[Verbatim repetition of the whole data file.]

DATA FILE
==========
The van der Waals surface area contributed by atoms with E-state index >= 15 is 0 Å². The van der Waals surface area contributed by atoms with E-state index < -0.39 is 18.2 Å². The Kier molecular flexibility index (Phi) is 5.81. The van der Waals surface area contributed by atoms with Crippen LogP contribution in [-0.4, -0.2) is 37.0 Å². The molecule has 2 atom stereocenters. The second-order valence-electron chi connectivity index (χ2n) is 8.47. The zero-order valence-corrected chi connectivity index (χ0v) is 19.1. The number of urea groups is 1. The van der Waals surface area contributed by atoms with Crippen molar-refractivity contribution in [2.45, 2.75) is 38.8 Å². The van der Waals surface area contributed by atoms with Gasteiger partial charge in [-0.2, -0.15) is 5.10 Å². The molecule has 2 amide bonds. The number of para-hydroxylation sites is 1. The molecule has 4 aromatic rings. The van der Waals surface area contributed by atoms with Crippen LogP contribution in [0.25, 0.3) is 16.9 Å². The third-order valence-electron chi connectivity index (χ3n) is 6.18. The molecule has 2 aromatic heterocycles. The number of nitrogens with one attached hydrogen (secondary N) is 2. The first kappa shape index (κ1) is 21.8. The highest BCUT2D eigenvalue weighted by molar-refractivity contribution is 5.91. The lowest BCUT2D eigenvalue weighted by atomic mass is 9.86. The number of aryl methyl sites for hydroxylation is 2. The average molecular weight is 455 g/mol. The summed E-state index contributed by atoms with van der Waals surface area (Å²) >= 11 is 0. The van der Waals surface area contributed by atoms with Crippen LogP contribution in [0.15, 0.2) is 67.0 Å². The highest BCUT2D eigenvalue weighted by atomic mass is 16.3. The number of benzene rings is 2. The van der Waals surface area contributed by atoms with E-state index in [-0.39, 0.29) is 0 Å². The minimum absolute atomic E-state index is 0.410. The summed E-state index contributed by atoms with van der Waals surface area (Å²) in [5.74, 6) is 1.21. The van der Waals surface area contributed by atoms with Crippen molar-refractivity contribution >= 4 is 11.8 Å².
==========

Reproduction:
The van der Waals surface area contributed by atoms with E-state index >= 15 is 0 Å². The van der Waals surface area contributed by atoms with E-state index < -0.39 is 18.2 Å². The Kier molecular flexibility index (Phi) is 5.81. The van der Waals surface area contributed by atoms with Crippen LogP contribution in [-0.4, -0.2) is 37.0 Å². The molecule has 2 atom stereocenters. The second-order valence-electron chi connectivity index (χ2n) is 8.47. The zero-order valence-corrected chi connectivity index (χ0v) is 19.1. The number of urea groups is 1. The van der Waals surface area contributed by atoms with Crippen molar-refractivity contribution in [2.45, 2.75) is 38.8 Å². The van der Waals surface area contributed by atoms with Gasteiger partial charge in [-0.2, -0.15) is 5.10 Å². The molecule has 2 amide bonds. The number of para-hydroxylation sites is 1. The molecule has 4 aromatic rings. The van der Waals surface area contributed by atoms with Crippen LogP contribution in [0.25, 0.3) is 16.9 Å². The third-order valence-electron chi connectivity index (χ3n) is 6.18. The molecule has 2 aromatic heterocycles. The number of nitrogens with one attached hydrogen (secondary N) is 2. The first kappa shape index (κ1) is 21.8. The highest BCUT2D eigenvalue weighted by molar-refractivity contribution is 5.91. The lowest BCUT2D eigenvalue weighted by atomic mass is 9.86. The number of aryl methyl sites for hydroxylation is 2. The average molecular weight is 455 g/mol. The summed E-state index contributed by atoms with van der Waals surface area (Å²) >= 11 is 0. The van der Waals surface area contributed by atoms with Crippen LogP contribution in [0.15, 0.2) is 67.0 Å². The highest BCUT2D eigenvalue weighted by atomic mass is 16.3. The number of benzene rings is 2. The van der Waals surface area contributed by atoms with E-state index in [-0.39, 0.29) is 0 Å². The minimum absolute atomic E-state index is 0.410. The summed E-state index contributed by atoms with van der Waals surface area (Å²) in [5.74, 6) is 1.21. The van der Waals surface area contributed by atoms with Crippen molar-refractivity contribution >= 4 is 11.8 Å².